Enlist is an action keyword that makes a specific token. I'm guessing that enlist 2 makes two 1/1s rather than one 2/2, a question that would bear out quickly, and where the wondering doesn't hurt the reading of the mechanic. While it's presented in its simplest form here, as an action keyword, enlist could appear as part of an effect like "Enlist 1, then gain 1 life for each creature you control" or "Sacrifice a creature, then enlist X, where X is that creature's power." Enlist is obviously white and pretty easily justifiable in black (who likes expendable creatures), though it feels more like a swarming mechanic for the rebels than a superior-resources mechanic for the oppressors to me, even if the flavor of forced enlistment is pretty strong.

It's a rather interesting question whether an effect as simple as this warrants a keyword. I can see numerous arguments for and against. I'd love to hear yours, but for now I'll stick with "depends on the context." EG, do we need any effects to trigger whenever we enlist new recruits?

This templating perfectly matches how WotC has done it, but I think there's a better template based on what's useful to all game design: Share the core idea before any exceptions to it. Half-way through reading retribution I'm still thinking, "they forgot to put 'When ~ ETBs'" because I still have no idea what is happening or when it's happening. Better presentation:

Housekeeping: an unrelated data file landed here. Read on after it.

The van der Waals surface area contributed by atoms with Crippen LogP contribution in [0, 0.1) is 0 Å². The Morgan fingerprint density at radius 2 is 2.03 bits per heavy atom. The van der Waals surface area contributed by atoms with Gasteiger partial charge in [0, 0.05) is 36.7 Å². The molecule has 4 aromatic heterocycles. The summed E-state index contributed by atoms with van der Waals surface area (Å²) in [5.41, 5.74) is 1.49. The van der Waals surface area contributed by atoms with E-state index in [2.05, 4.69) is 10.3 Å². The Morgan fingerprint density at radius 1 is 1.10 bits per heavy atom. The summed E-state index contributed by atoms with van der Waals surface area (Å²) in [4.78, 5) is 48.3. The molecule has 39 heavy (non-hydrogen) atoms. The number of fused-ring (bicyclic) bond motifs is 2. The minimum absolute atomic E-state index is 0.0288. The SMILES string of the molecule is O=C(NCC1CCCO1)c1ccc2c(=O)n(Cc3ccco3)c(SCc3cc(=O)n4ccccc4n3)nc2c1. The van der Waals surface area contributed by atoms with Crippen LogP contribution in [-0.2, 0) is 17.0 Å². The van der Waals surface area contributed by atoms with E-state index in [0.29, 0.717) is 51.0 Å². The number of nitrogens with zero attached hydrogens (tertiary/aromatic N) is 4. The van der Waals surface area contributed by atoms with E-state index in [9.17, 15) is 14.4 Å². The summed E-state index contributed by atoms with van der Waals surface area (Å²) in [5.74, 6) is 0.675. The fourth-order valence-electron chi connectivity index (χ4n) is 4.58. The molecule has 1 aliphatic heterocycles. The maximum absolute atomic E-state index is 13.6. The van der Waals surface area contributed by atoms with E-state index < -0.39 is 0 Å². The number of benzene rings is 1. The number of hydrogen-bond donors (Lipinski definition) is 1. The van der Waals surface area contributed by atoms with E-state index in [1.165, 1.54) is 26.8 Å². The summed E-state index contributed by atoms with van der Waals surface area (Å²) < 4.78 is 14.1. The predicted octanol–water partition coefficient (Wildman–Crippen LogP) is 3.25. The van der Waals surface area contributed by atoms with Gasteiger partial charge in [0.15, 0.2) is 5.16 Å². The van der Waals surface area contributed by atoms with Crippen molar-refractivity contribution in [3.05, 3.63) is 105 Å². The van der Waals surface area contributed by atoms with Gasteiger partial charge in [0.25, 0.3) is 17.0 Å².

This creature ETB with a +1/+1 counter on it if you were dealt damage since your last end step.
Or, if we're not planning to make any X/0s:
When ~ ETB, if you were dealt damage since your last end step, put a +1/+1 counter on it. 

reubencovington was right to stick with the existing Magic template—that can never be wrong for an unofficial designer—so this is in no way a criticism of his submission, just a thought that occurs to me while reading it.

Retribution is the opposite of bloodthirst. Simple but important tweaks to existing mechanics are an excellent place to look for new mechanics and the flavor of a dominant force girding its followers further after an attack from dissidents is pretty strong. It's also quite white-black. There is a very big negative for retribution, though, and that is that instead of encouraging hesitant players to attack, which is both generally more correct and helps games to end, this keyword discourages attacking and will lead to longer games and more stalemates.

Detain is a known quantity, so it's safe to assume it can work. Whether there's enough design space left for it to explore is the primary remaining concern. That and whether it makes sense in black. Honestly, that's a bit of a stretch for me, both mechanically and thematically. For white/Britannia, it makes good sense to me.

It may be that the additional design space suggested for Code Geass is repeated detain triggers, perhaps all mana-activated attack triggers. I'd be fine with that, except that it's quite texty. Subjugating Soldier is a common with 7 lines of text and no other abilities. Which is a shame, because this is more interactive than Gideon's Lawkeeper.